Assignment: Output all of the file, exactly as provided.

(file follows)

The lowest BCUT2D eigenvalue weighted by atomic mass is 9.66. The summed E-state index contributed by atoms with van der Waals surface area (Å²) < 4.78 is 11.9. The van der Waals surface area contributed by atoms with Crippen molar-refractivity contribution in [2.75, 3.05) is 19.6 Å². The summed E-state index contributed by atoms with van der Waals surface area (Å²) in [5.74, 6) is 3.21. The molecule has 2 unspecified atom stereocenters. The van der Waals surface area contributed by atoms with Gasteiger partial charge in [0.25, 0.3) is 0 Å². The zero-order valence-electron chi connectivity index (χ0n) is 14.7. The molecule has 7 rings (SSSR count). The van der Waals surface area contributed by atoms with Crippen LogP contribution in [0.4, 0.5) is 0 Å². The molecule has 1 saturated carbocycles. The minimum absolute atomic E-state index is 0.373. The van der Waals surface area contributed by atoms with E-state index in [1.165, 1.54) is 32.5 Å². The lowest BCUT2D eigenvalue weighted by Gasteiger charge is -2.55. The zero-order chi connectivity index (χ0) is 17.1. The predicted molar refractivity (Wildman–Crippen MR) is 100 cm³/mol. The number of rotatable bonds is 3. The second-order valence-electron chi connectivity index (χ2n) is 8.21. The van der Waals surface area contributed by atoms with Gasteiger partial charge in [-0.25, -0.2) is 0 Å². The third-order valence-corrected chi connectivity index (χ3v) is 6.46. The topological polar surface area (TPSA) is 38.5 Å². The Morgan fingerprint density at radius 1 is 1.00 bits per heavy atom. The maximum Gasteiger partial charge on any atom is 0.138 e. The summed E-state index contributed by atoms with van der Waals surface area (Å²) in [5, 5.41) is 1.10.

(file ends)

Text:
The lowest BCUT2D eigenvalue weighted by atomic mass is 9.66. The summed E-state index contributed by atoms with van der Waals surface area (Å²) < 4.78 is 11.9. The van der Waals surface area contributed by atoms with Crippen molar-refractivity contribution in [2.75, 3.05) is 19.6 Å². The summed E-state index contributed by atoms with van der Waals surface area (Å²) in [5.74, 6) is 3.21. The molecule has 2 unspecified atom stereocenters. The van der Waals surface area contributed by atoms with Gasteiger partial charge in [0.25, 0.3) is 0 Å². The zero-order valence-electron chi connectivity index (χ0n) is 14.7. The molecule has 7 rings (SSSR count). The van der Waals surface area contributed by atoms with Crippen LogP contribution in [0.4, 0.5) is 0 Å². The molecule has 1 saturated carbocycles. The minimum absolute atomic E-state index is 0.373. The van der Waals surface area contributed by atoms with E-state index in [1.165, 1.54) is 32.5 Å². The lowest BCUT2D eigenvalue weighted by Gasteiger charge is -2.55. The zero-order chi connectivity index (χ0) is 17.1. The predicted molar refractivity (Wildman–Crippen MR) is 100 cm³/mol. The number of rotatable bonds is 3. The second-order valence-electron chi connectivity index (χ2n) is 8.21. The van der Waals surface area contributed by atoms with Gasteiger partial charge in [-0.25, -0.2) is 0 Å². The third-order valence-corrected chi connectivity index (χ3v) is 6.46. The topological polar surface area (TPSA) is 38.5 Å². The Morgan fingerprint density at radius 1 is 1.00 bits per heavy atom. The maximum Gasteiger partial charge on any atom is 0.138 e. The summed E-state index contributed by atoms with van der Waals surface area (Å²) in [5, 5.41) is 1.10.